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  • International Workplace
  • 29 August 2017
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Dress codes and MSDs: the link identified

Dress codes requiring women to wear high heels at work could be linked to musculoskeletal disorders (MSDs) according to new research by academics at the University of Aberdeen and published by BMC Public Health.

The research reveals that, while high-heeled shoes can form part of female gender identity, they are detrimental to health.

Recognised as the most significant research in its field, the study identified ‘all review articles of any design that assessed either the psychosexual benefits or negative musculoskeletal health effects of high heels, the latter looking at both the epidemiological and biomechanical perspectives. We additionally considered additional primary studies on areas that had not been reviewed before or in which a marked lack of evidence had been noted. The most up-to-date epidemiological review provides clear evidence of an association between high heel wear and hallux valgus, musculoskeletal pain and first-party injury,’ the study finds.

According to the HSE, the term MSD covers any injury, damage or disorder of the joints or other tissues in the upper/lower limbs or the back.

The report’s authors conclude:

“Our evidence synthesis clearly shows that high heels bring psychosexual benefits to women but are detrimental to their health. In light of this dilemma, it is important that women’s freedom of choice is respected and that any remaining issues of explicit or implicit compulsion are addressed.”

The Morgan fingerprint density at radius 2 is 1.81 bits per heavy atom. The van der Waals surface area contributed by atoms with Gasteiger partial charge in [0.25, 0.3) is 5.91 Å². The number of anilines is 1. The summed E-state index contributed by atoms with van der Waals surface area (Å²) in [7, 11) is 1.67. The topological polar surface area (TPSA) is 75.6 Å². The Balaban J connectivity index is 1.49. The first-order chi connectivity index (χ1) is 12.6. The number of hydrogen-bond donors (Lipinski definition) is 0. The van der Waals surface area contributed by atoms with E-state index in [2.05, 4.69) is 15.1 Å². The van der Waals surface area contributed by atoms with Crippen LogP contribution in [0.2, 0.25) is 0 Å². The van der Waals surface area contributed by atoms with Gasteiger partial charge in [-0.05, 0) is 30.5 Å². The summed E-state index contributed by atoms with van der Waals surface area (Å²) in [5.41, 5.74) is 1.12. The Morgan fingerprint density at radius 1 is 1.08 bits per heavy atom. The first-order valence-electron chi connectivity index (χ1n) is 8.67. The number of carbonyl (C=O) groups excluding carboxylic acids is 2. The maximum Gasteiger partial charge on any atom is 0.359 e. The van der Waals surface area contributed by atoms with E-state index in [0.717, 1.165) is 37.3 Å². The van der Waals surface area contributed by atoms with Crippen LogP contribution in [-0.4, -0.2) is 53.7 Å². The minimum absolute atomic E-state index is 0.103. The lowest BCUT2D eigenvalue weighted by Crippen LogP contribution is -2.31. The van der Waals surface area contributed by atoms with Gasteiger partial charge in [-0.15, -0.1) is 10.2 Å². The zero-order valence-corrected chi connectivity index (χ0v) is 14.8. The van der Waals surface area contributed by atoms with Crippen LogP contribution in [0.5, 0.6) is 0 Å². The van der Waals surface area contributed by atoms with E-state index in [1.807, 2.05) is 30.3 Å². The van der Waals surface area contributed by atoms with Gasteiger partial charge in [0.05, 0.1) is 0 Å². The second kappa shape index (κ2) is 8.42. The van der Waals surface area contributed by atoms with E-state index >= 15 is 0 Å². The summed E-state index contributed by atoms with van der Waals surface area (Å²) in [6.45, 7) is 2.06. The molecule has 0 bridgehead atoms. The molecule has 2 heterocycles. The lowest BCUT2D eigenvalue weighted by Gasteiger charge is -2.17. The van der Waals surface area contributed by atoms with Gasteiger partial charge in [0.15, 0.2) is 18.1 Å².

Commenting on a high profile case from earlier this year in which a receptionist was sent home from PricewaterhouseCoopers for declining to wear high heels, and more than 150,000 people signed a petition calling on the Government to make it illegal for employers to require staff to wear high heels, Michael Ryley, partner in the Employment, Pensions and Immigration team at Weightmans said:

“Dress codes at work can be an emotive issue – but where does the boundary lie between legitimate concerns such as safety at work or the maintenance of corporate identity on the one hand and overt sexism on the other? One might expect there to be clear water between these extremes, but when you read that Aeroflot are reported to prefer selecting slim and attractive stewardesses on the basis that overweight staff would constitute a hazard in an emergency, it is all too easy to see how the distinctions can become blurred.”

According to a parliamentary report, High heels and workplace dress codes, government should substantially increase the penalties available to Employment Tribunals to award against employers who implement discriminatory dress codes at work. At present, it says, such penalties are not sufficient deterrent to breaking the law.

According to the report, the Government has said that the existing law is clear, and that the dress code that prompted the afore mentioned petition is already unlawful. Nevertheless, discriminatory dress codes remain widespread. It maintains that:

“It is therefore clear that the existing law is not yet fully effective in protecting employees from discrimination at work. We call on the Government to review this area of the law and to ask Parliament to change it, if necessary, to make it more effective.”